Usability Evaluation of Dialogue Designs for Voiceprint Authentication in Automated Telephone Banking

Usability Evaluation of Dialogue Designs for Voiceprint Authentication in Automated Telephone Banking

Nancie Gunson (The University of Edinburgh, UK), Diarmid Marshall (The University of Edinburgh, UK), Fergus McInnes (The University of Edinburgh, UK), Hazel Morton (The University of Edinburgh, UK) and Mervyn A. Jack (The University of Edinburgh, UK)
Copyright: © 2018 |Pages: 20
DOI: 10.4018/978-1-5225-2589-9.ch008
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This paper describes an empirical investigation of the usability of different dialogue designs for voiceprint authentication in automated telephone banking. Three strategies for voice authentication were evaluated in an experiment with 120 telephone banking end-users: 1-Factor (voiceprint authentication based on customers' utterances of their account number and sort code); 1-Factor with Challenge (1-Factor plus a randomly generated digit string); and 2-Factor (1-Factor plus secret information known only to the caller). The research suggests the 2-Factor approach is the most effective strategy in this context: results from a Likert questionnaire show it to be highly usable and it is rated highest in terms of both security and overall quality. Participants welcome the option to use voiceprint technology but the majority would prefer it to augment rather than replace existing security methods.
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2. Background

Although Internet banking is increasingly popular, with one survey reporting 47% of respondents used it in the previous month (Gartner, 2009), automated telephone banking continues to be an important service delivery channel for banking organisations around the world. The U.K. service on which the application in this research is based, for instance, has 4 million registered users, and receives 5.5 million calls per month. Its development is the subject of continued interest at the Bank.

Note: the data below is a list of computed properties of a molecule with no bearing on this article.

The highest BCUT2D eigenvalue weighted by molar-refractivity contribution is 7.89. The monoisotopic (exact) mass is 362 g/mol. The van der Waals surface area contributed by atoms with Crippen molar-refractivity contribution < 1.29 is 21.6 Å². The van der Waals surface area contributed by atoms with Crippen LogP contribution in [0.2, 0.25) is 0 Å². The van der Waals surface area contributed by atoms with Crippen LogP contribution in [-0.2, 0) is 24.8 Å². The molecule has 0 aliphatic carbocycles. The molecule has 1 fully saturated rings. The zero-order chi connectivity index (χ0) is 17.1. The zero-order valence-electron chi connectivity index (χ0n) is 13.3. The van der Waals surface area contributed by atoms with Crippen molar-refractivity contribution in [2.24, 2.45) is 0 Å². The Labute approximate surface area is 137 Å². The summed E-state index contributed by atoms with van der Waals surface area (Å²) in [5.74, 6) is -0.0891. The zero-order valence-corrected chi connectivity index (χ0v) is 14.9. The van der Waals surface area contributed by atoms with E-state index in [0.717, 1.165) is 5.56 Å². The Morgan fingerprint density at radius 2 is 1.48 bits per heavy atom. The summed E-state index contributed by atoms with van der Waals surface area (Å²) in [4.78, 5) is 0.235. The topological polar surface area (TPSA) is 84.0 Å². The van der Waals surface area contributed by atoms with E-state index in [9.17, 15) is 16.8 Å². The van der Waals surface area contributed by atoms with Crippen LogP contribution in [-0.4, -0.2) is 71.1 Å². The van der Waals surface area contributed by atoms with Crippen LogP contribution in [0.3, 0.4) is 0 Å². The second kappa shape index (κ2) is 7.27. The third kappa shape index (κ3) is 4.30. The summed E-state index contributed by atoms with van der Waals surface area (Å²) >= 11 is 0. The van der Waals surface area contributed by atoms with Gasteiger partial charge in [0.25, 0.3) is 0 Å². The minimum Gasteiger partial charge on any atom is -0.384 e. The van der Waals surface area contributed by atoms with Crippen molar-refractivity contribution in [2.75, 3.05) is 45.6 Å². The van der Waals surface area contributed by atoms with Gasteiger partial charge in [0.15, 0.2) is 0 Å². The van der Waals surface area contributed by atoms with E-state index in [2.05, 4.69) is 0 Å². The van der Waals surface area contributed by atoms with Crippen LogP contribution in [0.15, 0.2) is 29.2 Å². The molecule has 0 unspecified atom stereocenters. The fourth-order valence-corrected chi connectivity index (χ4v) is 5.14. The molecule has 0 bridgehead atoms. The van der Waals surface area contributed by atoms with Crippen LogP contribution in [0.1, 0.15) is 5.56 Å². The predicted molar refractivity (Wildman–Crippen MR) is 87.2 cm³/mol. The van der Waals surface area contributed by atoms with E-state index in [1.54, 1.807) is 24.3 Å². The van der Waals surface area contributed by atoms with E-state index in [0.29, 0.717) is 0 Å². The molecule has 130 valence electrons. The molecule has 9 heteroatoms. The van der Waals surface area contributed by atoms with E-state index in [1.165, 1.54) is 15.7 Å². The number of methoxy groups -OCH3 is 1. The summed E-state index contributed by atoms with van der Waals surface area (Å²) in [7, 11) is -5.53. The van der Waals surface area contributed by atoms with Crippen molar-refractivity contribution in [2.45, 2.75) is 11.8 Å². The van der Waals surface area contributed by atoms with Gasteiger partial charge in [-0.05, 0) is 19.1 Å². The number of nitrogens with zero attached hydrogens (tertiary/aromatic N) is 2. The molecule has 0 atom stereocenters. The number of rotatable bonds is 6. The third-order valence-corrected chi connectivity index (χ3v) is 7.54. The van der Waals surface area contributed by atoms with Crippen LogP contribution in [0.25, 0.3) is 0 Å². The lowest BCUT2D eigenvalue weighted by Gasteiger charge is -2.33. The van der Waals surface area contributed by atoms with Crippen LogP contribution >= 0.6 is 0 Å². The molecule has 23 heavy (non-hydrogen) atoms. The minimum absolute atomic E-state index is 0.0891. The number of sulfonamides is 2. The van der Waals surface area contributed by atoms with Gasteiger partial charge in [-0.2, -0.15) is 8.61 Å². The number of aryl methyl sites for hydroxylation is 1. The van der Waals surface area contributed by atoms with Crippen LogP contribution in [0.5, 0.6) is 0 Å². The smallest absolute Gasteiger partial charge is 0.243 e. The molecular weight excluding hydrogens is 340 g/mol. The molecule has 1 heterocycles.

The customer authentication process in the existing service is knowledge-based (“what you know”). Users must recall two digits selected at random from their Secret Number or ‘PIN’. The service is not alone in this method - the use of a PIN or alphanumeric password (or some combination of the two) is the current de facto standard for customer verification in U.K. telephone banking.

When they are used correctly, such passwords and PINs play an important part in the security of automated services (O'Gorman, 2003). However, the ubiquity of their use across different applications means that users are typically required to have many, making it difficult to remember them all.

A common response to this problem is to write some of them down or to use the same one across a number of different services, both of which have inherent security risks (Adams & Sasse, 2005; Dhamija & Perrig, 2000; Gaw & Felten, 2006). In one study (Dhamija & Perrig, 2000), for example, it was found that participants had ranging from ten to fifty situations where passwords were required, but in practice used one to seven repeatedly. Users have also been shown to choose passwords and PINs that are easy to remember, and are therefore high risk (Adams & Sasse, 2005; Bishop, 2005; Yan, Blackwell, Anderson, & Grant, 2004).

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